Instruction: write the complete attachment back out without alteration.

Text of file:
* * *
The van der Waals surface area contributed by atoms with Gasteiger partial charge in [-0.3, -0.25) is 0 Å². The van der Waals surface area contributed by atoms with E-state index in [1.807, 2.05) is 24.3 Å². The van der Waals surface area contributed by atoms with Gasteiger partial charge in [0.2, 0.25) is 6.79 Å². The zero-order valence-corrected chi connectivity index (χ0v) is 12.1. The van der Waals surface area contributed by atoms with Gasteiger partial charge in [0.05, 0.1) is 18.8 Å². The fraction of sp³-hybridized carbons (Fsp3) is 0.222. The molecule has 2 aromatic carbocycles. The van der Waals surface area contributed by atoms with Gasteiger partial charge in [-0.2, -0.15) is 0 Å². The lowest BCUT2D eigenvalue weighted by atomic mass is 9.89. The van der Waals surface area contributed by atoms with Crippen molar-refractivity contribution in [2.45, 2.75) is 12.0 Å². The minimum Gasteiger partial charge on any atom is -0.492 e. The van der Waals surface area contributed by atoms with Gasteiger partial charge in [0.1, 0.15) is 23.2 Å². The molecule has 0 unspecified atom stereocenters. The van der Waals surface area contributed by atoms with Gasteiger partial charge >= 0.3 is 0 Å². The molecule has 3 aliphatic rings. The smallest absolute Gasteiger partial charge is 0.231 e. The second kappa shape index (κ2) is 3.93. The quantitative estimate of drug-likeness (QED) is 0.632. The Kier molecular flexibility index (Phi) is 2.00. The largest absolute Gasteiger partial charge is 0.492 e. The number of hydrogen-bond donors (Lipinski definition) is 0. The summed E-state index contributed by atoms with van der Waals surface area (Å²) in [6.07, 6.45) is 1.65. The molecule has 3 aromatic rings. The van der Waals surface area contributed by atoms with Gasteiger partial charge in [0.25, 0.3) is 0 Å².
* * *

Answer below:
The van der Waals surface area contributed by atoms with Gasteiger partial charge in [-0.3, -0.25) is 0 Å². The van der Waals surface area contributed by atoms with E-state index in [1.807, 2.05) is 24.3 Å². The van der Waals surface area contributed by atoms with Gasteiger partial charge in [0.2, 0.25) is 6.79 Å². The zero-order valence-corrected chi connectivity index (χ0v) is 12.1. The van der Waals surface area contributed by atoms with Gasteiger partial charge in [0.05, 0.1) is 18.8 Å². The fraction of sp³-hybridized carbons (Fsp3) is 0.222. The molecule has 2 aromatic carbocycles. The van der Waals surface area contributed by atoms with Gasteiger partial charge in [-0.2, -0.15) is 0 Å². The lowest BCUT2D eigenvalue weighted by atomic mass is 9.89. The van der Waals surface area contributed by atoms with Crippen molar-refractivity contribution in [2.45, 2.75) is 12.0 Å². The minimum Gasteiger partial charge on any atom is -0.492 e. The van der Waals surface area contributed by atoms with Gasteiger partial charge in [0.1, 0.15) is 23.2 Å². The molecule has 0 unspecified atom stereocenters. The van der Waals surface area contributed by atoms with Gasteiger partial charge >= 0.3 is 0 Å². The molecule has 3 aliphatic rings. The smallest absolute Gasteiger partial charge is 0.231 e. The second kappa shape index (κ2) is 3.93. The quantitative estimate of drug-likeness (QED) is 0.632. The Kier molecular flexibility index (Phi) is 2.00. The largest absolute Gasteiger partial charge is 0.492 e. The number of hydrogen-bond donors (Lipinski definition) is 0. The summed E-state index contributed by atoms with van der Waals surface area (Å²) in [6.07, 6.45) is 1.65. The molecule has 3 aromatic rings. The van der Waals surface area contributed by atoms with Gasteiger partial charge in [0.25, 0.3) is 0 Å².